9 airlines oppose the Viva-Avianca partnership

More and more airlines seem to oppose the partnership between Avianca and Viva. At least nine carriers have asked the Colombian authorities to be included as interested third parties in the ongoing process that could lead to the first step in the creation of Abra Group Limited, a holding company made up of Avianca, Viva Colombia, Viva Peru and GOL, smaller minority stake in Chilean airline Sky.

Against partnership

A few weeks ago, Ultra Air, the last Colombian low-cost airline, publicly opposed the proposed partnership between Avianca and Viva. Ultra Air, led by William Shaw (founder of Viva in 2012), claimed that a merger between these two carriers would create a monopoly in Colombia. The airline argued that fares would increase, which would directly impact competitors and small and medium-sized customers. Other airlines seem to agree.


As Bloomberg first reported, nine airlines have asked to be involved — as interested third parties — in the Colombian civil aviation authority’s process to approve or reject the partnership between Avianca and Viva. These airlines are EasyFly, Wingo, Aerolíneas Argentinas, LATAM Airlines, Air Europa, JetSMART, SATENA and Lufthansa.

Avianca wants to form a holding company with Viva Colombia, Viva Peru and GOL Linhas Aéreas. Photo: Getty Images.

How will the partnership work?

On April 28, Avianca and Viva announced the signing of an agreement for the two airlines to be part of the same business group. The statement noted that Viva would be part of the same holding company as the Avianca Group while keeping its independent identity.

Roberto Kriete, Chairman of the Board of Avianca, said at the time that the new group “would benefit customers by having a more efficient cost structure that would allow them to offer even lower prices.”

A few days later, the shareholders of Avianca and the Brazilian GOL Linhas Aéreas announced their intention to create Abra Group Limited, a holding company made up of these two airlines plus Viva Colombia, Viva Peru and a 10% stake in Sky Airline. The creation of this holding company is currently being examined by the local authorities (having recently received the green light from Ecuador).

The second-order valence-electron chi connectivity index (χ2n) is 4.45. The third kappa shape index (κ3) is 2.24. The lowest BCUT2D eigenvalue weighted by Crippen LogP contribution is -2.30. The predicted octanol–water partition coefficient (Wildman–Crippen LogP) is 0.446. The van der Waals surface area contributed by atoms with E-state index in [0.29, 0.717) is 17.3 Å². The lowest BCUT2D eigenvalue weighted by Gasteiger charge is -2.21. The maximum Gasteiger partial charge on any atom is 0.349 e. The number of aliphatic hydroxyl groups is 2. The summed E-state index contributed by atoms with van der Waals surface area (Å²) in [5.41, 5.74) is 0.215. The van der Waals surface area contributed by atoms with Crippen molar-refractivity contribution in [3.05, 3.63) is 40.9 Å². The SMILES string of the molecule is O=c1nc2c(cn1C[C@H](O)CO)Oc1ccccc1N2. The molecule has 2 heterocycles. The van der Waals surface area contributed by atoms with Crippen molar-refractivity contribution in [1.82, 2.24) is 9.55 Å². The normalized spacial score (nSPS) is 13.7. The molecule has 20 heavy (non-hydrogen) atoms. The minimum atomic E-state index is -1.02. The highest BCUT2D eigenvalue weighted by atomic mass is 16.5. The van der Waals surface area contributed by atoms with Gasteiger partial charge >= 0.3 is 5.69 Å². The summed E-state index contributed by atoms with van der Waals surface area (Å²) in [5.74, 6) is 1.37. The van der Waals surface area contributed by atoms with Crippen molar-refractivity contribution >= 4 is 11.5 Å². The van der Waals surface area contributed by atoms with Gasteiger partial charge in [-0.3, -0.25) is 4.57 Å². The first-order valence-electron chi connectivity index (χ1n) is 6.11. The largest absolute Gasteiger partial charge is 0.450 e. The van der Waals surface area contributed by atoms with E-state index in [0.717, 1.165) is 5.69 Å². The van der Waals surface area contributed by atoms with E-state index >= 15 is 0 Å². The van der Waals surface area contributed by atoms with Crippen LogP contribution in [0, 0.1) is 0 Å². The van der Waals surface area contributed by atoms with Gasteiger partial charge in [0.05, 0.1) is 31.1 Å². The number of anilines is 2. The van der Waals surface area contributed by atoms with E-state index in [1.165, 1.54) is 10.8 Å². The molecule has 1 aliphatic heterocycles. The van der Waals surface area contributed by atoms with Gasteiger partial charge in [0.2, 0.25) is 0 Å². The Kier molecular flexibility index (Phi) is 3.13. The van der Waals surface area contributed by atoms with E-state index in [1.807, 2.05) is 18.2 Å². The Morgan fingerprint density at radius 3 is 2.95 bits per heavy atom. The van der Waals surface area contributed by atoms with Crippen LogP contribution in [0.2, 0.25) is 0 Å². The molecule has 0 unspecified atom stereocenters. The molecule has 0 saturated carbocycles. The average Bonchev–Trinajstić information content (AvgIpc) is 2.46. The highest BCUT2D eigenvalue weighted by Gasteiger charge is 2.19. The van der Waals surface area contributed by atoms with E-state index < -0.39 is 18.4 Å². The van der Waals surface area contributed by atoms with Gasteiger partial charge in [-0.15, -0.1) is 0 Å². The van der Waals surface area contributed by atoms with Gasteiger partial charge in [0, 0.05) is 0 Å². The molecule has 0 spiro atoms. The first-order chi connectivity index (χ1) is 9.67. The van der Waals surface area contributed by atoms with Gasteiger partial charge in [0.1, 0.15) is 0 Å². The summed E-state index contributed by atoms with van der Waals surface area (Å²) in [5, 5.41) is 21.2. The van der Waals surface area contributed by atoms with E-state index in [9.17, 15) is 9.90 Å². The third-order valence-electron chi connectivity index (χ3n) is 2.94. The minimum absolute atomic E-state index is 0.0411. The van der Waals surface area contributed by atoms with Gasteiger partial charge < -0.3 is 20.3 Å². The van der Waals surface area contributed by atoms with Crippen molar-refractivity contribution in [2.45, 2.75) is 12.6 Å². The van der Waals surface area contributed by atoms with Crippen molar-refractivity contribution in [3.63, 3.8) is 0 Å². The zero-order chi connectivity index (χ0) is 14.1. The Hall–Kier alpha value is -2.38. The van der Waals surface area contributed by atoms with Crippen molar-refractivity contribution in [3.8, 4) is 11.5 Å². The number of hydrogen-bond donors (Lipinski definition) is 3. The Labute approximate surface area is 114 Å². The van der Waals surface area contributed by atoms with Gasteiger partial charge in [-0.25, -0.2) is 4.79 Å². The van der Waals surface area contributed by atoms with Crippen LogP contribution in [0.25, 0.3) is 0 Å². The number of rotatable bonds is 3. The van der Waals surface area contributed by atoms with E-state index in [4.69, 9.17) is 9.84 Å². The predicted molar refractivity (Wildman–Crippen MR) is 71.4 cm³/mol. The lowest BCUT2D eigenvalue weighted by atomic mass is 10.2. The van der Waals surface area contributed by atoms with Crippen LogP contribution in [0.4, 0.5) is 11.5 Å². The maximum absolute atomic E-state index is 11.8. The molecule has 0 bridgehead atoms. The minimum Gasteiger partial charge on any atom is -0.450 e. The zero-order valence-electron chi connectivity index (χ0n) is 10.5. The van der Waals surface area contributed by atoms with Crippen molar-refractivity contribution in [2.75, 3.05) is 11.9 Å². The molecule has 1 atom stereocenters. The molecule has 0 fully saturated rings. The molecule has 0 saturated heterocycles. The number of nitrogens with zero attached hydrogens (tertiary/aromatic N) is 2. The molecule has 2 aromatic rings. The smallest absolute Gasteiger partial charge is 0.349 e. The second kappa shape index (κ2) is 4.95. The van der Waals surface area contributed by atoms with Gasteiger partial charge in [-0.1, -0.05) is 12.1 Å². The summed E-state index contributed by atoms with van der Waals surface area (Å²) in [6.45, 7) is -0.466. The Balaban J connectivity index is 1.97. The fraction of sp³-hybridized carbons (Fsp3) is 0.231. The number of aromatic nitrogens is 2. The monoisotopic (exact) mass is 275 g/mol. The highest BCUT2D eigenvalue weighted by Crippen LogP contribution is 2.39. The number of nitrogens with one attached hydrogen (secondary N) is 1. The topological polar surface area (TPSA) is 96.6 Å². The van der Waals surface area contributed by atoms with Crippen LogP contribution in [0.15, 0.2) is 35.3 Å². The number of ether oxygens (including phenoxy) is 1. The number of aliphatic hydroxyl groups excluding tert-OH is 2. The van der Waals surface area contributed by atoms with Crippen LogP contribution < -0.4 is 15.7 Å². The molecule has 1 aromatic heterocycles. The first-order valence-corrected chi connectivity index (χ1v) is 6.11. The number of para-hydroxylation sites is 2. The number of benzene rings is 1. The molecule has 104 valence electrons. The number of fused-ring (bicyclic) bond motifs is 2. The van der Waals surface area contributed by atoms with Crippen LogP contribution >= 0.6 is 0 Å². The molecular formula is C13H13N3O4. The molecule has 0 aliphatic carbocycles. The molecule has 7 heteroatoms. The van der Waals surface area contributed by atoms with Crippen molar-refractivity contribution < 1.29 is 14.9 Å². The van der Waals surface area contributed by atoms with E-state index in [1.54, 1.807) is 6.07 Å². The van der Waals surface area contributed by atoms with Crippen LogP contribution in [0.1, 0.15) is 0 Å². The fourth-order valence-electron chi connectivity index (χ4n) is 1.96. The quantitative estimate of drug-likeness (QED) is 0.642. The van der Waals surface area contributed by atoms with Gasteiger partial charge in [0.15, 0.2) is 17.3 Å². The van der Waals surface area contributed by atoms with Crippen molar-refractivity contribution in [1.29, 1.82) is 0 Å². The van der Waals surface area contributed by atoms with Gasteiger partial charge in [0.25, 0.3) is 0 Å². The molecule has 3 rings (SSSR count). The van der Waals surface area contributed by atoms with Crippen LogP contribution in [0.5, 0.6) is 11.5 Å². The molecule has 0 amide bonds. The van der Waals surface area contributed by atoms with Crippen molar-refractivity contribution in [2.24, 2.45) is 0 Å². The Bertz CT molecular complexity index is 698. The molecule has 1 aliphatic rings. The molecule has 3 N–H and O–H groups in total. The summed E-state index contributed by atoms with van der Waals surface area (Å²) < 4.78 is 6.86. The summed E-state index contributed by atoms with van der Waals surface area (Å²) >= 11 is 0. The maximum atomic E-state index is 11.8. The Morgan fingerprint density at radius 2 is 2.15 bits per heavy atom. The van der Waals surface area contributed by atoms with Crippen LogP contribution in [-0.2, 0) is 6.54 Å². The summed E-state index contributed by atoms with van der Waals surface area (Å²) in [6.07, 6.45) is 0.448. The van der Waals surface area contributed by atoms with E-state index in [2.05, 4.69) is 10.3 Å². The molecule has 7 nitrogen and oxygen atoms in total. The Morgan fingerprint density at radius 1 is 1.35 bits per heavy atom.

Nevertheless, Colombian airlines and the tourism industry are concerned about the functioning of this partnership.

The Colombian Association of Travel Agencies and Tourism (ANATO) recently said it wanted to know more about how the partnership works. She is also interested in ensuring that clients’ rights are respected. Colombian civil aviation authorities have stated that,

“In carrying out its duties, Aeronáutica Civil will carefully analyze the information, arguments and objections presented by the intervening companies and will determine, according to the highest standards of analysis developed by national and international competition authorities, the effects of the transaction on in order to adopt a decision on this subject in the light of the regulations and the principles of free economic competition.

Ultra Air and several other airlines seem to oppose the partnership between Viva and Avianca. Photo: Getty Images.

Viva’s problems

Last month, Avianca and Viva urged the government to approve the partnership to make Viva’s survival viable. They claimed the airline was facing “a complex financial situation that requires immediate intervention.”

Earlier this week, Viva said in a statement that airlines around the world are currently facing a volatile environment with several challenges, from high fuel prices to devaluing local currencies and runaway inflation. “These factors have an impact on our functioning and represent a risk”, Viva added.

Additionally, the ultra-low-cost carrier recently suspended several routes. In June, the airline suspended the Bucaramanga-San Andrés, Bucaramanga-Santa Marta and Cali-Montería routes. In August, he suspended Armenia-San Andrés-Armenia-Cartagena and Cali-Cancún. Next month, Viva will stop operating the services of San Andrés-Barranquilla, San Andrés-Cartagena, Cartagena-Villavicencio and Cali-Cúcuta.

Do you think that the partnership between Avianca and Viva would be detrimental to the Colombian civil aeronautics industry? Let us know in the comments below.

Source: Bloomberg, Aviationline.

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